To fix CompUSA, Slim Domit says he will apply the same basic principles that have turned his family's retail empire into the most profitable in Mexico. That means cutting costs, managing inventory better, adjusting product mix, improving customer service, and rethinking store locations. Nothing miraculous--but the Slims have done it well. And at CompUSA they won't be flying solo, thanks to the probable involvement of SBC and Microsoft. Microsoft's motivation for investing in the beleaguered retailer is likely the same one that drove it to lay down $200 million for a stake in consumer-electronics chain Best Buy in December. The software giant is relying heavily on in-store promotions to sign up new customers for its Microsoft Network Internet access service. SBC, meanwhile, will get a new retail outlet for its digital subscriber-line (DSL) modems and other broadband equipment.

Besides these partnerships, the Slims will also rely on synergies with their own companies, just as they do in Mexico. At home, Slim can offer telephone service, Internet access, and computers as a package. Last year, Telmex introduced a special deal that allows customers to purchase desktop computers for a $100 down payment and 24 monthly installments of $50. Buyers also get free Net access. It's been a huge hit. Telmex sold 120,000 PCs in just six months--and is still selling around 800 a day. Meanwhile, Prodigy now has 403,000 subscribers in Mexico, 175% more than a year ago.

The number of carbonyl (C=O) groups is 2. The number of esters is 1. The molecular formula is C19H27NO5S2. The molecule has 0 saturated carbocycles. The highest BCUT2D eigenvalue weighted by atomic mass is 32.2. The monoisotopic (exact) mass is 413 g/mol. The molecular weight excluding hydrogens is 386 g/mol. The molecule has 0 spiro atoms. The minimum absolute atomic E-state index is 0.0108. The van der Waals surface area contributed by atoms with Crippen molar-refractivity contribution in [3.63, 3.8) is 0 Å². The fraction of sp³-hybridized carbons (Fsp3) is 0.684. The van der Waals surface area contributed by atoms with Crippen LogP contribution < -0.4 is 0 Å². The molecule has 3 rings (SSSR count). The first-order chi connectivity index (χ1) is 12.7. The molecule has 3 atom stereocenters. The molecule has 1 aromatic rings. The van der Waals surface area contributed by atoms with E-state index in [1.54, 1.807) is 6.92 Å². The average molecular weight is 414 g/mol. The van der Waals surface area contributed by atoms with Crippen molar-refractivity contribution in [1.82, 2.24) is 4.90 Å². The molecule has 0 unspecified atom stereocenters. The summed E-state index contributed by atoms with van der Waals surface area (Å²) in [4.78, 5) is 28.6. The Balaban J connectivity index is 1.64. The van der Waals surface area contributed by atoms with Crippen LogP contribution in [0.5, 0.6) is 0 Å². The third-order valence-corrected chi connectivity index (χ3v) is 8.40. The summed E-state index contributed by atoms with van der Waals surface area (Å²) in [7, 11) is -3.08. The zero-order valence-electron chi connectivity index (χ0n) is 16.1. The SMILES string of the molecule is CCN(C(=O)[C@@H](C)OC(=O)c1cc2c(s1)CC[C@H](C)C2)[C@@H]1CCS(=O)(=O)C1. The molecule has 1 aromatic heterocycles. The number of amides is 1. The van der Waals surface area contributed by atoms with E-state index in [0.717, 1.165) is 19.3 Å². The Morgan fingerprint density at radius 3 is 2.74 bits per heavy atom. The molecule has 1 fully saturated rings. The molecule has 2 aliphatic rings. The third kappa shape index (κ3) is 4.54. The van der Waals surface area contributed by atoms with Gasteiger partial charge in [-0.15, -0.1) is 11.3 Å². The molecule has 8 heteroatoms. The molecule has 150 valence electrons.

Due in large part to the successful Telmex promotion, Microsoft figures that sales of computers in Mexico will jump 32% in the 12-month period ending in June, compared with only 18% for the rest of Latin America. "They're one of the few companies that understands in detail how to tackle the consumer market in Latin America," says Mauricio Santillan, Microsoft's vice-president for the region. That's why last year the Seattle software giant teamed up with Telmex to tap into Latin America's Internet boom via a new $100 million Spanish-language portal. Around 8.5 million Latins are currently online, and that number is expected to reach 24.3 million by 2003, according to International Data Corp.

In the fledgling market for e-commerce in Mexico, Slim has been a leader. Seguros Inbursa began selling auto insurance over the Net in October, while Grupo Sanborns launched its own site in September to complement its network of 305 brick-and-mortar outlets. The Sanborns site, which sells CDs, books, and cosmetics, is now logging 26,000 hits a day--not bad for a country with only 1.3 million active Net users. And although just 0.5% of visitors make a purchase, compared with 2% for sites in the U.S., the average tab runs at a respectable $50.